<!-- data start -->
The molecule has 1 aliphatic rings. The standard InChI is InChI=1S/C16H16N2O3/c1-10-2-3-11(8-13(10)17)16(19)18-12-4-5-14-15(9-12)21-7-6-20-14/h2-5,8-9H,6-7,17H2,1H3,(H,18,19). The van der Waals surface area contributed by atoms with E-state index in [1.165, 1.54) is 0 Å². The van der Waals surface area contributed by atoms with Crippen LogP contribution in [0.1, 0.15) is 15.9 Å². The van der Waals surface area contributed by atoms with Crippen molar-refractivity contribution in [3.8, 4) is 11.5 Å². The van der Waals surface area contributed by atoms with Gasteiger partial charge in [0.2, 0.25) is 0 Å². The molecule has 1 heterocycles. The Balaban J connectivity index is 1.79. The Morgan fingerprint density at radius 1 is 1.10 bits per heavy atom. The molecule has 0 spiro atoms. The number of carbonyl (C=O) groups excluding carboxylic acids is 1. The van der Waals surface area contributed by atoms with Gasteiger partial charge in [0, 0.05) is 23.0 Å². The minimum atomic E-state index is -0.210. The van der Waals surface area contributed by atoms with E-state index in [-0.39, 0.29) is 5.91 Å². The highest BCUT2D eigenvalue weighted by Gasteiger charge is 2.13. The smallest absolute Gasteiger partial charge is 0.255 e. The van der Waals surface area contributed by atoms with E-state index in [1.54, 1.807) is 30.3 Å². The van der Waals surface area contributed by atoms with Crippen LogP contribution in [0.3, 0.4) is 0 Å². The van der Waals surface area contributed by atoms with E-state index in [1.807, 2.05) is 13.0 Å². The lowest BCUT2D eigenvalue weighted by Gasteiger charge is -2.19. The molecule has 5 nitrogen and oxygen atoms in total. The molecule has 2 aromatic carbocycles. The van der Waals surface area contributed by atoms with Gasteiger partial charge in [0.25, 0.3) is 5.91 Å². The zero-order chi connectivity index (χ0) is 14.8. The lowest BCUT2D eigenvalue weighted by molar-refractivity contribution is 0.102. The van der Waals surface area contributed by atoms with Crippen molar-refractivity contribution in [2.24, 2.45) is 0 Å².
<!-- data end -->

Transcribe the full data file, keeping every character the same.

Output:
The molecule has 1 aliphatic rings. The standard InChI is InChI=1S/C16H16N2O3/c1-10-2-3-11(8-13(10)17)16(19)18-12-4-5-14-15(9-12)21-7-6-20-14/h2-5,8-9H,6-7,17H2,1H3,(H,18,19). The van der Waals surface area contributed by atoms with E-state index in [1.165, 1.54) is 0 Å². The van der Waals surface area contributed by atoms with Crippen LogP contribution in [0.1, 0.15) is 15.9 Å². The van der Waals surface area contributed by atoms with Crippen molar-refractivity contribution in [3.8, 4) is 11.5 Å². The van der Waals surface area contributed by atoms with Gasteiger partial charge in [0.2, 0.25) is 0 Å². The molecule has 1 heterocycles. The Balaban J connectivity index is 1.79. The Morgan fingerprint density at radius 1 is 1.10 bits per heavy atom. The molecule has 0 spiro atoms. The number of carbonyl (C=O) groups excluding carboxylic acids is 1. The van der Waals surface area contributed by atoms with Gasteiger partial charge in [0, 0.05) is 23.0 Å². The minimum atomic E-state index is -0.210. The van der Waals surface area contributed by atoms with E-state index in [-0.39, 0.29) is 5.91 Å². The highest BCUT2D eigenvalue weighted by Gasteiger charge is 2.13. The smallest absolute Gasteiger partial charge is 0.255 e. The van der Waals surface area contributed by atoms with E-state index in [1.54, 1.807) is 30.3 Å². The van der Waals surface area contributed by atoms with Crippen LogP contribution in [0.3, 0.4) is 0 Å². The van der Waals surface area contributed by atoms with E-state index in [1.807, 2.05) is 13.0 Å². The lowest BCUT2D eigenvalue weighted by Gasteiger charge is -2.19. The molecule has 5 nitrogen and oxygen atoms in total. The molecule has 2 aromatic carbocycles. The van der Waals surface area contributed by atoms with Gasteiger partial charge in [0.25, 0.3) is 5.91 Å². The zero-order chi connectivity index (χ0) is 14.8. The lowest BCUT2D eigenvalue weighted by molar-refractivity contribution is 0.102. The van der Waals surface area contributed by atoms with Crippen molar-refractivity contribution in [2.24, 2.45) is 0 Å².